Douglas Kearney is a poet, performer, and librettist who has published six books that bridge thematic concerns such as politics, African-American culture, masks, the Trickster figure, and contemporary music. Kearney's most recent work, Buck Studies, was awarded the CLMP Firecracker Award for Poetry, the Theodore Roethke Memorial Poetry Award, and the silver medal for the California Book Award in Poetry. Kearney's collection of writing on poetics and performativity, Mess and Mess and, was a Small Press Distribution Handpicked Selection; and Patter examines miscarriage, infertility, and parenthood. He has received a Whiting Writer's Award, was named a Notable New American Poet by the Poetry Society of America and has been awarded fellowships from Cave Canem and The Rauschenberg Foundation. His work has appeared in Poetry, Iowa Review, Boston Review, and Indiana Review, and anthologies, including Resisting Arrest: Poems to Stretch the Sky, Best American Poetry, Best American Experimental Writing, and What I Say: Innovative Poetry by Black Poets in America. Raised in Altadena, CA, he lives with his family a little west of Minneapolis, MN and teaches creative writing at the University of Minnesota–Twin Cities.
June 7-17, 2019 | Buenos Aires, Argentina
Featured Guest Artists and Writers
Cecilia Palmeiro is an activist, writer and a scholar. She received her MA and PhD from Princeton University -Department of Spanish and Portuguese (2009) and a repatriation postdoctoral degree from CONICET- University of Buenos Aires (2012). She is a professor of contemporary Latin American Cultural Studies and Gender Theory at New York University in Buenos Aires and at National University of Tres de Febrero (UNTREF). She has published the research books Desbunde y felicidad. De la cartonera a Perlongher (2011), Néstor Perlongher. Correspondencia (2016) and the novel Cat Power. La toma de la Tierra (2017). She is currently working on the Brazilian edition of Desbunde e felicidad. Da Cartonera a Perlongher (Rio de Janeiro, EDUERJ). Together with Fernanda Laguna, she is the curator of the live archive, exhibition and book High on the Tide: Diary of a Feminist Revolution. She is a member of the Ni Una Menos collective.
Fernanda Laguna (Buenos Aires, 1972) is a visual artist, writer and curator. From 1999 to 2007, she directed Galería Belleza y Felicidad, a gallery and independent publishing house which has published over 120 titles of poetry and prose. In 2003 she opened a branch of the Byf Gallery in the neighborhood of Fiorito (province of Buenos Aires), which continues to this day. She was a founding member of the Liliana Maresca Secondary Project (visual arts secondary school in School 349 in Fiorito), an organizer of Periférica (independent art fair at Centre Cultural Borges), and co-founder (with Javier Barilaro and Washington Cucurto) of the publisher Eloísa Cartonera and the space which hosted it: There are no knives without roses. From 2010-2013, she led, along with a group of artists, Tu Rito: a space dedicated to poetry and performance; from 2013 to 2016, the Agatha Costure art space and, since 2017, the Polirubro El Universo space. Founder (with Byf Fiorito) of the Latin American Short Film Festival for Peripheral Neighborhoods Soñar Soñar. She is part of the collective Ni una menos and, together with Cecilia Palmeiro, develops Mareadas en la tide: art project and feminism. As a writer, she published dozens of books in photocopies and, by Editorial Mansalva: I would like you to like me (2006), Give me a ball (2009), Control or no control (2012), Dreams and nightmares (2016) and Coloring (2017). For other publishers: The princess of my dreams (2018, Editorial Ivan Rosado), The great projects (2018, editorial Page 12). Her translated works include Beauty and happiness (poems translated into English by the Sand Papers Press, United States).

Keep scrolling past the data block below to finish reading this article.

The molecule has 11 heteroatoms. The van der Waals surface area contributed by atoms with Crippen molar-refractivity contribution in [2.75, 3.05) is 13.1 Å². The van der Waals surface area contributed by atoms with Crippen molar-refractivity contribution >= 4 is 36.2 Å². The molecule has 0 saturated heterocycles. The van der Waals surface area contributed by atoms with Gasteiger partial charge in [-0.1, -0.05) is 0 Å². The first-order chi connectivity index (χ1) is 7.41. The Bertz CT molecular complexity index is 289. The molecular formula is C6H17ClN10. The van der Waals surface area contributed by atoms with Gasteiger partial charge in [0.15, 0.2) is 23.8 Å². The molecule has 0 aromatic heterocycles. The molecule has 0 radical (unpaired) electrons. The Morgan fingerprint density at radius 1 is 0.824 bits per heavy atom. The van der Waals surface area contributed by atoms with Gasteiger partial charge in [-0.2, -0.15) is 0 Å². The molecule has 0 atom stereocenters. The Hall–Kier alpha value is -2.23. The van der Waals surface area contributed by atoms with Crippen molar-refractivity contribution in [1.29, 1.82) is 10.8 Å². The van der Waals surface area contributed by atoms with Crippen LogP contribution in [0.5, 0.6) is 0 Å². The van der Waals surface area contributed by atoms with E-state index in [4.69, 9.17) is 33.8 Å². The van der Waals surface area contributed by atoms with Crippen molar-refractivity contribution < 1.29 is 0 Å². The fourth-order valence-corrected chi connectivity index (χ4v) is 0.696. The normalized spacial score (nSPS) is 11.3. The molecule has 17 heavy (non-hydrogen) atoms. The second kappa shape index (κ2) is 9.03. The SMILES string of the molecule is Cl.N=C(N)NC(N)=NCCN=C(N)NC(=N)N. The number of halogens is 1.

María Negroni (Argentina) has published several books of poetry: Islandia, El viaje de la noche, Arte y Fuga, Cantar la nada, La Boca del Infierno, Interludio en Berlin, Exilium and Archivo Dickinson, among others; essays: Ciudad Gótica, Museo Negro, El testigo lúcido, Galería Fantástica, Pequeño Mundo Ilustrado and El arte del error, and two novels El sueño de Ursula and La Anunciación. Islandia, Night Journey, Andanza (The Tango Lyrics), Mouth of Hell and The Annunciation have appeared in English by Station Hill Press (2000), Princeton University Press (2002), Quattro Books (2013) and Action Books (2013 and 2019) respectively. Her work has also been translated into Swedish, Portuguese, Italian and French. She received a Guggenheim fellowship for poetry in 1994, a Rockefeller Foundation fellowship in 1998, the Fundación Octavio Paz fellowship for poetry 2001 and The New York Foundation for the Arts fellowship in 2005. She also received a National Book Award for her collection of poems El viaje de la noche, a PEN Award for Islandia as best book of poetry in translation (New York 2001) and the Siglo XXI International Prize in Nonfiction for her book Galería Fantástica. She taught at Sarah Lawrence College from 1999 to 2014, and is now directing the first Creative Writing Program to exist in Argentina at Universidad Nacional de Tres de Febrero.